6 Natural Ways to Treat Infant Gas

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Infant gas. Everything about those two words sounds so minuscule. But when your baby is suffering from it, it feels like just the opposite. The crying; the discomfort; the lack of sleep. It feels like something so much worse!

Fact is, most newborns, particularly between the ages of 1 and 4 months, suffer from gas. Their immature guts are still developing, making digestion difficult. It doesn't matter if your little one is breast- or bottle-fed -- infant gas isn't discriminatory.

More from CafeMom: 12 Things No One Ever Tells You About Baby's First Month of Life

If your baby is suffering from gas, first of all, I'm sorry. Been there, and it isn't fun. But here are 6 natural remedies that may help alleviate baby's discomfort. So everyone can be happy.

  • 1. Baby massage.

    mother giving baby stomach massage
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    There are a million and one YouTube tutorials on how to relieve infant gas via massage. And with good reason -- it really does help! When my daughter was tiny and had gas, I used to lay her down on her changing table and do the "I Love U" massage technique. I can't say it was a miracle and prevented any and all gas from happening, but in the moment, it definitely seemed to do the trick.

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  • 2. Gripe Water.

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    The usual OTC medicine for infants suffering from gas is Mylicon, but there are artificial colors, preservatives, and additives in it, and some moms want to take a more natural approach. On the other hand, Mommy's Bliss Gripe Water is a combination of herbs and other natural ingredients. While it isn't medically proven to ease gas, some parents swear by it.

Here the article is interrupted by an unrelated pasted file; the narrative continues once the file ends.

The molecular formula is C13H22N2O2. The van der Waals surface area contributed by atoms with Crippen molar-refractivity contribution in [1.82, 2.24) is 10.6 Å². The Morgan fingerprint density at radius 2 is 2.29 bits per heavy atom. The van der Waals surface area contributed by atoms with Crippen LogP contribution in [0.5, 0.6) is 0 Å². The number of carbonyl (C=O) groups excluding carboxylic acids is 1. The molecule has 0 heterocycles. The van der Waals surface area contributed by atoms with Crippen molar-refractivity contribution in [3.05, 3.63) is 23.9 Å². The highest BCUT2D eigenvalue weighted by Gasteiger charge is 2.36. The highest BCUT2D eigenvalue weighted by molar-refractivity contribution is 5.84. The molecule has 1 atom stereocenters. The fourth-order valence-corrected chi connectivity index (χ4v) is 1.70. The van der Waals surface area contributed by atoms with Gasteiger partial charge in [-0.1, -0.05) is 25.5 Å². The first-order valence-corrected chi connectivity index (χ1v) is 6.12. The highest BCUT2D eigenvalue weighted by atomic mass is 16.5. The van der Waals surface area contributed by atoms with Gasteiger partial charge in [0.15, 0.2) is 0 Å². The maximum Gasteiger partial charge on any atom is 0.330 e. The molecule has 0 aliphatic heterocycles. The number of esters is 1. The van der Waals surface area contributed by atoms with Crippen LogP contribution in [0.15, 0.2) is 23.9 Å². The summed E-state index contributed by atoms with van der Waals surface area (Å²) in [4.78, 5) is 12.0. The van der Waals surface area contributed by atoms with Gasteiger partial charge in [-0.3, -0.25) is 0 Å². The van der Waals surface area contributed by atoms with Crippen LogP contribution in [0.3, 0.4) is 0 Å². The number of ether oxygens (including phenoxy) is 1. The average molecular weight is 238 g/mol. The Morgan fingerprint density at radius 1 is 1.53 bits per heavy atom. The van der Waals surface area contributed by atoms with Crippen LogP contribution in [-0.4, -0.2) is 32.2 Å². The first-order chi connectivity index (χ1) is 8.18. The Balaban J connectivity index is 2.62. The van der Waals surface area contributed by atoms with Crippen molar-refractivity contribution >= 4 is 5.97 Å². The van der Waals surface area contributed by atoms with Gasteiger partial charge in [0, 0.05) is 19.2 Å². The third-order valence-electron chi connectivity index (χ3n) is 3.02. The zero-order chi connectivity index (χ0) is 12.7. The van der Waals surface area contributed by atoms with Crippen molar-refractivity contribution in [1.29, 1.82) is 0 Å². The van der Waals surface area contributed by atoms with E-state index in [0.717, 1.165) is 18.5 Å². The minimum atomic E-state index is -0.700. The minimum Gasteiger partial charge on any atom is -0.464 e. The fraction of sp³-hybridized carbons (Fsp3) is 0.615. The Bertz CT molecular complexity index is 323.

• 3. Consider your feeding technique.

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    If you're nursing, you may want to talk with a lactation consultant to ensure that baby's mouth is properly latching on properly and that each feeding is neither too fast nor too slow. If you're feeding from a bottle, try using an "anti-gas" bottle, like Dr. Brown's Natural Flow. Also, your baby should always be on an incline when eating, with his mouth above his belly.

  • 4. Burp midway through feeding, when he slows down.

    mother burping baby
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    By burping baby midway through a feeding when he slows down, as opposed to pulling him off the breast or bottle, you're avoiding frustrating your hungry baby, which can cause him to swallow more air, causing gas.

    More from CafeMom: 10 Incredible Facts About Breast Milk You've Never Heard Before

  • 5. Baby bike ride.

    mother holding baby's feet
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    It makes complete sense. Lay your baby on her back and gently pump her legs back and forth. The pedaling motion can help alleviate gas and air pockets in her tiny belly.

  • 6. Tummy time.

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    If your baby is old enough for tummy time -- and he enjoys it -- do it more often. Regular tummy time, not just after eating, can help babies pass gas quicker.

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